Every once in awhile, Spectacular Spider-writer Paul Jenkins likes to give us fair readers an off-beat story that's about superhumans so much as it is about humans, and these stories invariably wind up being some of the best reads around. And this issue is no exception...
|Cover Art:||Paulo Rivera|
At the beginning of the issue, we're introduced to Joey Beal, a young man who was born with cerebral palsy. Joey's disease has left him unable to walk or talk or use his limbs in any way. He is a bright young man who is forever trapped in his own body by his disease. And he is fascinated by Spider-Man. Joey sits atop his apartment building in his wheelchair for hours at a time, dreaming that he can fly across the city, and from time to time he is fortunate enough to catch a glimpse of Spider-Man. And lately, Joey has noticed something sinister lurking in an apartment building across the street.
The next night, after being helped through another day by his father and sister, Joey finds himself back on the roof. And it's this night that the something sinister across the street makes itself known. It flies across the street and lands next to Joey, where it introduces itself as Morbius, the Living Vampire. Morbius tells Joey that he feels sorry that Joey is trapped inside his own body and is about to feed and end Joey's pain when Spider-Man arrives. Spidey and Morbius fight, and Joey has a front row seat for the most amazing thing he's ever seen, until the battle rages away and out of sight.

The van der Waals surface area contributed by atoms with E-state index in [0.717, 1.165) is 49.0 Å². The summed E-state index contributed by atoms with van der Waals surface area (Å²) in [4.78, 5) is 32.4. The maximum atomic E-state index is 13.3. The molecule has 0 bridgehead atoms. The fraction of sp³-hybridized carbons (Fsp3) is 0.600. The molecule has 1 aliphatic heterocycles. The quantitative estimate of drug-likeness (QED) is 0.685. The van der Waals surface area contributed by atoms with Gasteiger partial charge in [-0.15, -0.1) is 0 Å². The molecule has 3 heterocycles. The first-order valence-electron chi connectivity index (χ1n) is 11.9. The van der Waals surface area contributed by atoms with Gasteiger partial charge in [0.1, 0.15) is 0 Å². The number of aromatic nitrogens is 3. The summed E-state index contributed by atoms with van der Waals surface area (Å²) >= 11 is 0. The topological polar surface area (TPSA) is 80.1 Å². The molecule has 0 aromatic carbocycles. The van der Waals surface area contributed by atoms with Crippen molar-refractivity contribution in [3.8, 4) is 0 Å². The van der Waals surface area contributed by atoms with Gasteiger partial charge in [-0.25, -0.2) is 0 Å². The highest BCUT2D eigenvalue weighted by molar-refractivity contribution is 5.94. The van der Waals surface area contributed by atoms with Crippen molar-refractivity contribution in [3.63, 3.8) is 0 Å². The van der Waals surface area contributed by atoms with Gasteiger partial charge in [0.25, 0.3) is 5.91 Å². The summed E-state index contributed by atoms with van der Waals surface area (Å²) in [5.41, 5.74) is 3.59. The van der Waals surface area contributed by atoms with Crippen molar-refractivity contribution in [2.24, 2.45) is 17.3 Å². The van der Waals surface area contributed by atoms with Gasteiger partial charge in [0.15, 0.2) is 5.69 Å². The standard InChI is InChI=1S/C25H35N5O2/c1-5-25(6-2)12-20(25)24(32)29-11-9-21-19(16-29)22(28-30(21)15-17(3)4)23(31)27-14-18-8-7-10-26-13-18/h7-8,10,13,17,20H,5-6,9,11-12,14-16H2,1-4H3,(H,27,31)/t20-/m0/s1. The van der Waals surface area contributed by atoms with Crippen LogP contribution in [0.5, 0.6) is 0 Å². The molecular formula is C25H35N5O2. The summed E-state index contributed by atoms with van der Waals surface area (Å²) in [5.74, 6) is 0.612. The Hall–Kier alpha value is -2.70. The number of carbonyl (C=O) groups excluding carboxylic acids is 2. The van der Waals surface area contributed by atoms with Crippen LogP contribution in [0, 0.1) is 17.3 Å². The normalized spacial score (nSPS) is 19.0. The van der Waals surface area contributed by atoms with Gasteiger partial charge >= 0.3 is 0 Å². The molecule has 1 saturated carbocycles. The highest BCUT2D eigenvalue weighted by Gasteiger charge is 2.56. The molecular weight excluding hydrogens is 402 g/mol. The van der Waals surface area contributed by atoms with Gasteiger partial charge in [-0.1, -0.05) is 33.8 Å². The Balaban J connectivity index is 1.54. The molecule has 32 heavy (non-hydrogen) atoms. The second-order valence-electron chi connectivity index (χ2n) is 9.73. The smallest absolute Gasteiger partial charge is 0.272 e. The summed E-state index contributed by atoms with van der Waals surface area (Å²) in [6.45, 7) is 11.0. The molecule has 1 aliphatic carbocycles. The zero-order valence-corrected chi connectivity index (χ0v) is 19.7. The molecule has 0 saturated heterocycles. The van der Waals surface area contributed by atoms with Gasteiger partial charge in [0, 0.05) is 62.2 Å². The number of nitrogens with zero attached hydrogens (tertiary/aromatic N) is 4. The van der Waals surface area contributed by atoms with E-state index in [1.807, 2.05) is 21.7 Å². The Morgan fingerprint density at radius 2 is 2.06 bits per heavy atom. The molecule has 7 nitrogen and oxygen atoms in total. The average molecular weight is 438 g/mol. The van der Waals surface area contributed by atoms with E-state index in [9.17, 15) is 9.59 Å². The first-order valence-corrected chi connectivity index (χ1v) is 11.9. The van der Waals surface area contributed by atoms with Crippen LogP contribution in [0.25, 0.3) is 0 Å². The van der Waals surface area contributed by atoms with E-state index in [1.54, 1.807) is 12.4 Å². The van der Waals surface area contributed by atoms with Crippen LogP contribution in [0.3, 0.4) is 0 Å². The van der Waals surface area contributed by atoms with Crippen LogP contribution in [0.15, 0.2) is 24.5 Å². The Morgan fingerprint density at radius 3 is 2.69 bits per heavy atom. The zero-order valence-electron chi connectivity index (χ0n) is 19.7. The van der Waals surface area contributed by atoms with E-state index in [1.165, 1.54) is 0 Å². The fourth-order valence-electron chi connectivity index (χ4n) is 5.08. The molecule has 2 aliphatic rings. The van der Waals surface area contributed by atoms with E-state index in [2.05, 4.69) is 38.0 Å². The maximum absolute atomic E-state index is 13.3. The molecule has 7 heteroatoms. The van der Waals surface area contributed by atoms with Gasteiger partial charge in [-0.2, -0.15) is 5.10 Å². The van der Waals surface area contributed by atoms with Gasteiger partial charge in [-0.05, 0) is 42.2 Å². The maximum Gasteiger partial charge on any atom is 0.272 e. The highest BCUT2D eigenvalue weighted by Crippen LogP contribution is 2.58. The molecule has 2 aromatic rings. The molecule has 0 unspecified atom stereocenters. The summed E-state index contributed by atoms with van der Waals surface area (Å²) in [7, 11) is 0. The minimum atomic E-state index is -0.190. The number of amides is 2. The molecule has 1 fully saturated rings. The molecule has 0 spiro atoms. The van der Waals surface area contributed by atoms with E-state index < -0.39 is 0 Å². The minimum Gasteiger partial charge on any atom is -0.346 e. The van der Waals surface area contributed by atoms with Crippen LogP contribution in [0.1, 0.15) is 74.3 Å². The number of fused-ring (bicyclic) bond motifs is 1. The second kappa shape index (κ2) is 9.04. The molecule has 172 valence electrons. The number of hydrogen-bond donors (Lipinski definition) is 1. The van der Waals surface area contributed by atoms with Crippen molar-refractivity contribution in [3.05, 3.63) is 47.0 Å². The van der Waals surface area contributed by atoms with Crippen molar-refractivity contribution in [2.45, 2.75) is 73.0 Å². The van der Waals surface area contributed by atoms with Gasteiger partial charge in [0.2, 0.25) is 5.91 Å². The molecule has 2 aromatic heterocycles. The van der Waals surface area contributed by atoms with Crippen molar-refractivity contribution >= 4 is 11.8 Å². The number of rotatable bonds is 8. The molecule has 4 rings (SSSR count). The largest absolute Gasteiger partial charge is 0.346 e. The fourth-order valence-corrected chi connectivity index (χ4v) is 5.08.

Joey thinks that his excitement is over for the night, when suddenly Spider-Man returns. Spidey tells Joey that Morbius is gone for good. Spidey talk to Joey for a minute more, and when Spidey goes to leave, he pauses and unmasks himself for Joey. And Joey takes one look at Spider-Man's face and realizes that his pain is nothing compared to what Spidey carries with him every day. With Spidey gone, Joey's father arrives to take Joey back downstairs, oblivious to the marvels that his son just witnessed.
Paul Jenkins has crafted a beautiful little story here. While Spider-Man's battle with Morbius is the only one that features any punches thrown, the real battle in this issue is the one fought by Joey Beal and his family every day. Joey's story is both touching and sad, and it is brought to life wonderfully through the words of Jenkins and the gorgeous painted art of Paolo Rivera.
Some people may complain that this story is so similar to "The Kid Who Collects Spider-Man", and I really have no argument against that. All I can say is that both stories are fantastic.
Five webs. 'Nuff said.